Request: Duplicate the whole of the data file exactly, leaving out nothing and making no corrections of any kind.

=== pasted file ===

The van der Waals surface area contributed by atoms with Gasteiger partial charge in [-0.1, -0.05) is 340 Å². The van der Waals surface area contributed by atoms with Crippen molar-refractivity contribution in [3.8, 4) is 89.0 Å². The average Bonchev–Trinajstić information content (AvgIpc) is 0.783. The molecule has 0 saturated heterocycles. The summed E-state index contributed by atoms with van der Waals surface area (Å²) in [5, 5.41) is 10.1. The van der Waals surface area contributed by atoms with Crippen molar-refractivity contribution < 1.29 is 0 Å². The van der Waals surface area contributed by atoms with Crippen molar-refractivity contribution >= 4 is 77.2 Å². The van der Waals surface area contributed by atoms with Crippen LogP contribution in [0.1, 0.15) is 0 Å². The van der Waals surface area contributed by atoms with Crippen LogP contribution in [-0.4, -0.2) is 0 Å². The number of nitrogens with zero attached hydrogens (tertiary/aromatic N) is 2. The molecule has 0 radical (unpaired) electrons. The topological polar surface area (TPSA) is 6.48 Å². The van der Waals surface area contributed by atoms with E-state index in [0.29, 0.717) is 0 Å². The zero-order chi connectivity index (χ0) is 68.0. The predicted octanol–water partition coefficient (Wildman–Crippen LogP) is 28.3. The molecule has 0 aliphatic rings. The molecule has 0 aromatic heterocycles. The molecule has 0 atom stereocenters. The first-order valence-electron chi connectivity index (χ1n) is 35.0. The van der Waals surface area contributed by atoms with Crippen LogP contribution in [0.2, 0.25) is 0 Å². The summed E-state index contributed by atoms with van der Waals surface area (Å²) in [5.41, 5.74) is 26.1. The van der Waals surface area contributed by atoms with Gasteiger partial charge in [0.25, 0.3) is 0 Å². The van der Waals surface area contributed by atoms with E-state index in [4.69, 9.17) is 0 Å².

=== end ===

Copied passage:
The van der Waals surface area contributed by atoms with Gasteiger partial charge in [-0.1, -0.05) is 340 Å². The van der Waals surface area contributed by atoms with Crippen molar-refractivity contribution in [3.8, 4) is 89.0 Å². The average Bonchev–Trinajstić information content (AvgIpc) is 0.783. The molecule has 0 saturated heterocycles. The summed E-state index contributed by atoms with van der Waals surface area (Å²) in [5, 5.41) is 10.1. The van der Waals surface area contributed by atoms with Crippen molar-refractivity contribution < 1.29 is 0 Å². The van der Waals surface area contributed by atoms with Crippen molar-refractivity contribution >= 4 is 77.2 Å². The van der Waals surface area contributed by atoms with Crippen LogP contribution in [0.1, 0.15) is 0 Å². The van der Waals surface area contributed by atoms with Crippen LogP contribution in [-0.4, -0.2) is 0 Å². The number of nitrogens with zero attached hydrogens (tertiary/aromatic N) is 2. The molecule has 0 radical (unpaired) electrons. The topological polar surface area (TPSA) is 6.48 Å². The van der Waals surface area contributed by atoms with E-state index in [0.29, 0.717) is 0 Å². The zero-order chi connectivity index (χ0) is 68.0. The predicted octanol–water partition coefficient (Wildman–Crippen LogP) is 28.3. The molecule has 0 aliphatic rings. The molecule has 0 aromatic heterocycles. The molecule has 0 atom stereocenters. The first-order valence-electron chi connectivity index (χ1n) is 35.0. The van der Waals surface area contributed by atoms with Crippen LogP contribution in [0.2, 0.25) is 0 Å². The summed E-state index contributed by atoms with van der Waals surface area (Å²) in [5.41, 5.74) is 26.1. The van der Waals surface area contributed by atoms with Gasteiger partial charge in [0.25, 0.3) is 0 Å². The van der Waals surface area contributed by atoms with E-state index in [4.69, 9.17) is 0 Å².